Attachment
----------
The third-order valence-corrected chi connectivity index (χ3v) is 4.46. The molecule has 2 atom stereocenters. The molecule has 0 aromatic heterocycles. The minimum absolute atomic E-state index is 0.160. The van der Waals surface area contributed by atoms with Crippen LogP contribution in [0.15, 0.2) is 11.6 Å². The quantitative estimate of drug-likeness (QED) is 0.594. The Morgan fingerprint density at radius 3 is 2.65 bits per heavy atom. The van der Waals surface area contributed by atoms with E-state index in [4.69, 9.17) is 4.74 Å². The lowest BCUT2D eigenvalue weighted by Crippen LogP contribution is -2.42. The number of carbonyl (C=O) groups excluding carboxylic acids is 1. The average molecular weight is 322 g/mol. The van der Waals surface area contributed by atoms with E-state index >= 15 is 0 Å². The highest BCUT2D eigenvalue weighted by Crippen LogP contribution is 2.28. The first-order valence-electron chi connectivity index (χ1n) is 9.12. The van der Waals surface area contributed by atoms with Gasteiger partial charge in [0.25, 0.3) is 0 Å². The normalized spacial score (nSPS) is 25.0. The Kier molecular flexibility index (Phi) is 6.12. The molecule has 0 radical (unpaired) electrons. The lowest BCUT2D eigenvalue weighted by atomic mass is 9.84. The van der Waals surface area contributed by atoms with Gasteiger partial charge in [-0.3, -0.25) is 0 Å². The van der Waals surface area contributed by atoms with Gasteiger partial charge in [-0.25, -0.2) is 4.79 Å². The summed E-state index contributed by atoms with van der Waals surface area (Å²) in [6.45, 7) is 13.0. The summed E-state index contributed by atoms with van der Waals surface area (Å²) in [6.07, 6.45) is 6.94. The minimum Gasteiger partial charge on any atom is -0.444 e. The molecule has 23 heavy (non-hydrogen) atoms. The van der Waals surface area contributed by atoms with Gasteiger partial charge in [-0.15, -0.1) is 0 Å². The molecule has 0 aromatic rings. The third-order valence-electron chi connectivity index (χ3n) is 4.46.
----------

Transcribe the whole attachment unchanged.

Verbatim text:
The third-order valence-corrected chi connectivity index (χ3v) is 4.46. The molecule has 2 atom stereocenters. The molecule has 0 aromatic heterocycles. The minimum absolute atomic E-state index is 0.160. The van der Waals surface area contributed by atoms with Crippen LogP contribution in [0.15, 0.2) is 11.6 Å². The quantitative estimate of drug-likeness (QED) is 0.594. The Morgan fingerprint density at radius 3 is 2.65 bits per heavy atom. The van der Waals surface area contributed by atoms with E-state index in [4.69, 9.17) is 4.74 Å². The lowest BCUT2D eigenvalue weighted by Crippen LogP contribution is -2.42. The number of carbonyl (C=O) groups excluding carboxylic acids is 1. The average molecular weight is 322 g/mol. The van der Waals surface area contributed by atoms with E-state index >= 15 is 0 Å². The highest BCUT2D eigenvalue weighted by Crippen LogP contribution is 2.28. The first-order valence-electron chi connectivity index (χ1n) is 9.12. The van der Waals surface area contributed by atoms with Gasteiger partial charge in [0.25, 0.3) is 0 Å². The normalized spacial score (nSPS) is 25.0. The Kier molecular flexibility index (Phi) is 6.12. The molecule has 0 radical (unpaired) electrons. The lowest BCUT2D eigenvalue weighted by atomic mass is 9.84. The van der Waals surface area contributed by atoms with Gasteiger partial charge in [-0.3, -0.25) is 0 Å². The van der Waals surface area contributed by atoms with Gasteiger partial charge in [-0.25, -0.2) is 4.79 Å². The summed E-state index contributed by atoms with van der Waals surface area (Å²) in [6.45, 7) is 13.0. The summed E-state index contributed by atoms with van der Waals surface area (Å²) in [6.07, 6.45) is 6.94. The minimum Gasteiger partial charge on any atom is -0.444 e. The molecule has 23 heavy (non-hydrogen) atoms. The van der Waals surface area contributed by atoms with Gasteiger partial charge in [-0.15, -0.1) is 0 Å². The molecule has 0 aromatic rings. The third-order valence-electron chi connectivity index (χ3n) is 4.46.